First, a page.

Interview with Ken Ward who was one of the first members of staff at Coleraine. He started in 1968 as an assistant lecturer in history, when the first building was known as ‘Phase One’.
Ken Ward was one of the first members of staff at Coleraine. He started in 1968 as an assistant lecturer in history, when the first building was known as ‘Phase One’.
After a long, rewarding career at the university, Ken retired as a senior lecturer 15 years ago.
Ken was involved in starting Communication Studies in 1978, which developed into the successful Media Studies programme.
He has many things to say about his time at Coleraine, but we picked out the best bits from these three key questions:
What is your most enduring/standout memory of life at the Coleraine campus?
“Many people don't know about this, but it has to be the fire in the chimneys in 1973, and being awarded the Distinguished Teaching Award in 1998.”
The tower block was originally built to support the chimneys, which, rumour has it, were made of wood inside. The boilers are under the podium, below the steps of the main building.
The fire started in the evening and they just went up. Once the fire had started, naturally the lifts stopped working. People couldn't get down, and they couldn't get down the stairs either, because the chimneys were alight outside.
People made their way to the other side of the building to find that the doors were locked for security reasons.
Ken reflects that they were “extremely lucky” that no lives were lost and everyone got out. Travelling from Portstewart to Coleraine, Ken saw the chimneys alight from beyond the campus.
What was the best thing about working at the campus?
Collegiality and innovation.
Ken explained how Coleraine had a great sense of collegiality, he said:
It wasn’t just colleagues in your own department, it was working with colleagues in other departments, technical staff, and the administration. In Phase One we were all together for three years and you knew people who were scientists and economists in the Education Centre. There were a whole range of people you knew and got on with.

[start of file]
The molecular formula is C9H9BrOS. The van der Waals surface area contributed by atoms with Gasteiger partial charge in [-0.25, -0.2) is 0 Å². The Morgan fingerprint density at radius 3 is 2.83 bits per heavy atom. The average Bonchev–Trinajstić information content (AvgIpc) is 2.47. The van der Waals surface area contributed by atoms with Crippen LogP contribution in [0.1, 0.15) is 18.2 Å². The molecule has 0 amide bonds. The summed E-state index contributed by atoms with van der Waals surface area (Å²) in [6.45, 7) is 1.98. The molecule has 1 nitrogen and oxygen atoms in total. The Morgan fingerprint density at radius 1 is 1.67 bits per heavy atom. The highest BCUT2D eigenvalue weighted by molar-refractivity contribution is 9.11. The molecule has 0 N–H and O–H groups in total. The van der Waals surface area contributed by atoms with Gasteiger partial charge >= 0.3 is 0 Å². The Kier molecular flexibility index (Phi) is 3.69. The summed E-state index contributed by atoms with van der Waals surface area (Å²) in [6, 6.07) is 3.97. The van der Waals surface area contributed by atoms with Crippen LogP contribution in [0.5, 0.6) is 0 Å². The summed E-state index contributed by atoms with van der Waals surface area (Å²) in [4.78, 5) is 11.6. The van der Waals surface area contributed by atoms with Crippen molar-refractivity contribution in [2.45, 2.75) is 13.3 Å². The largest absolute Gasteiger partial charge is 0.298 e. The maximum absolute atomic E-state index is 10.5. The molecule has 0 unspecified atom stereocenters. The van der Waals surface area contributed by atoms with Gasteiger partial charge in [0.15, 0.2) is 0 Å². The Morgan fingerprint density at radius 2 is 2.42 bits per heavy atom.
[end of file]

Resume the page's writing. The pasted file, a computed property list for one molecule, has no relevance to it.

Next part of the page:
Innovation was the other highlight for Ken, which in a way, changed his whole experience of his working life. Ken explained:
Looking at it now, it was relatively easy to think about how to develop your courses.
He also spoke about how the University started out with a lot of new courses such as Environmental Studies, and a whole range of new areas which were new to UK universities.
Alongside two others, Ken was able to start Communication Studies which is now known as Media Studies.
He explained how it came together:
John Izod taught English and had an interest in film and film theory. For the production side of the subject we teamed up with Des Cranston – he had been involved in television and taught in the Education Centre which housed the TV studio, so the three of us came together and started this course.
Ken taught the ‘History of the Media’ and ‘Introduction to Media Studies’ which combined theory with history.
It was very much a case of learning as one went along – and as the course developed, specialists in all the fields were appointed.
What are your hopes for the campus as we look to the future?
Ken hopes that the University will continue to ‘engage with the community’. He said:
It should have a relationship with the local population which essentially continues to see it as ‘their’ University.
Ken believes that the University should offer its resources to benefit others outside the campus. He finished by saying:
Looking to the future, the Coleraine campus will have to juggle its role in Ulster University and its link with the community - not an easy task, but I wish it well.
Interview by Coleraine@50 student ambassador, Lauren Wilson.